This isn't entirely a hack. There's a sidebar that acknowledges the possibility. It's pretty perfunctory, and I wish that the subject was given the full "alternate campaign model" treatment in the storyteller chapter, but you're not out on a limb if you use Talents to stand-in for "has protagonist powers."
It's hard to overstate how strong the book is if used that way - Talents are the default character type, their Gifts just meta storytelling flags. It all ties back in to the genre stuff I was talking about. You can use this book to play Die Hard, to play an Ocean's Eleven-type crew of criminals, to emulate shows like Person of Interest and Sherlock. That's what it's for.
I can't say with certainty that something like Fate's Aspects or Chuubo's Quests wouldn't work better for establishing that slightly-heightened/slightly-crummy reality of modern day action and procedural dramas, but I do know that the Trinity Continuum Core manages to do what it does while still being, like, 90% of a regular rpg. You wanna play Fate, you're going to have to tell your players to unlearn much of what they've learned playing D&D. Gifts, by contrast, take about a second to explain. "They're spells that look like luck."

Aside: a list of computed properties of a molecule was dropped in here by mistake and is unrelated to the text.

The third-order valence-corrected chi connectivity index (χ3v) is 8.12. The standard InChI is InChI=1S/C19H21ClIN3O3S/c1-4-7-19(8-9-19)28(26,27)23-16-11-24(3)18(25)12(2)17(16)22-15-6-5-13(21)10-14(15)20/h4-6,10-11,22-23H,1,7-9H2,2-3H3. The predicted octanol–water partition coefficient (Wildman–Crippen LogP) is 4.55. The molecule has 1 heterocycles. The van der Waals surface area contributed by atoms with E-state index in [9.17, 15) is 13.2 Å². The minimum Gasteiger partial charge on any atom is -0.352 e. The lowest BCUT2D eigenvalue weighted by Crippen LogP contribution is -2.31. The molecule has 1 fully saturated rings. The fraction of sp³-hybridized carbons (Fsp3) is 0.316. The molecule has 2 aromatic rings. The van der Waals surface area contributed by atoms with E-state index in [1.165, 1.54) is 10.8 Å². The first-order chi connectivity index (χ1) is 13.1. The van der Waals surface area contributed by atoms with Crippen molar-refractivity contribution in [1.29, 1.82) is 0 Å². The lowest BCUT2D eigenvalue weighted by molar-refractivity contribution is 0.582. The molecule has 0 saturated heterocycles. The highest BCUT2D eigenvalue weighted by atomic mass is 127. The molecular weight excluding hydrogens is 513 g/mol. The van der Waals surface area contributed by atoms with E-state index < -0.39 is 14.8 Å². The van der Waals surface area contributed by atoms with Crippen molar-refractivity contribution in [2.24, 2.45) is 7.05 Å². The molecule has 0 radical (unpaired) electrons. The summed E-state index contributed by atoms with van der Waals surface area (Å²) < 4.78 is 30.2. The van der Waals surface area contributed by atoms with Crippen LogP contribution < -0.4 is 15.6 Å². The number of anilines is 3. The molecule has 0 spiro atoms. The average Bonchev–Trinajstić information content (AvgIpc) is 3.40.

This discussion of genre brings us to the third and final thing that makes this book a tragically hidden gem - it's a complete rpg. Now, on some level, this is just my passive-aggressive swipe at Scion: Origin. That book was ostensibly a stand-alone volume, but it nonetheless conveyed a certain incompleteness. Your character options were defined by your relationship to gods who would not be detailed until Hero, your abilities were capped by traits that could not be raised without the rules in the later volume. Origin has a great high concept, but it didn't fully commit.
The Trinity Continuum Core commits. It gives its characters, both normals and Talents, plenty of ways to branch out and grow in power. It provides all the rules you're likely to interact with along with a framework to expand the setting without access to the other Continuum era books. There's nothing here that feels like it's being held back to punch up a future release. And because of that, I truly do believe that the Trinity Continuum modern era has every bit as much ability to support a full line of supplements as any of the flashier legacy settings.
A shame then, that it probably won't happen because the knee-jerk reaction is to dismiss this book as a means to an end, the thing you need to play Aberrant. If it could get past that reaction, it may well come in time to be viewed as one of the great one-volume rpg books, alongside the likes of Unknown Armies, 2nd Edition or Star Wars Saga Edition.
Ukss Contribution: I'm going to go with Les Fantômes, the notorious group of high-society thieves with a code. They steal exclusively from the ultra-rich, don't harm innocents, and sometimes indulge in a bit of justice on the side. They could anchor a whole series by themselves, either as antagonists or anti-heroes, and pretty much have a place in any setting where capitalism might run amuck.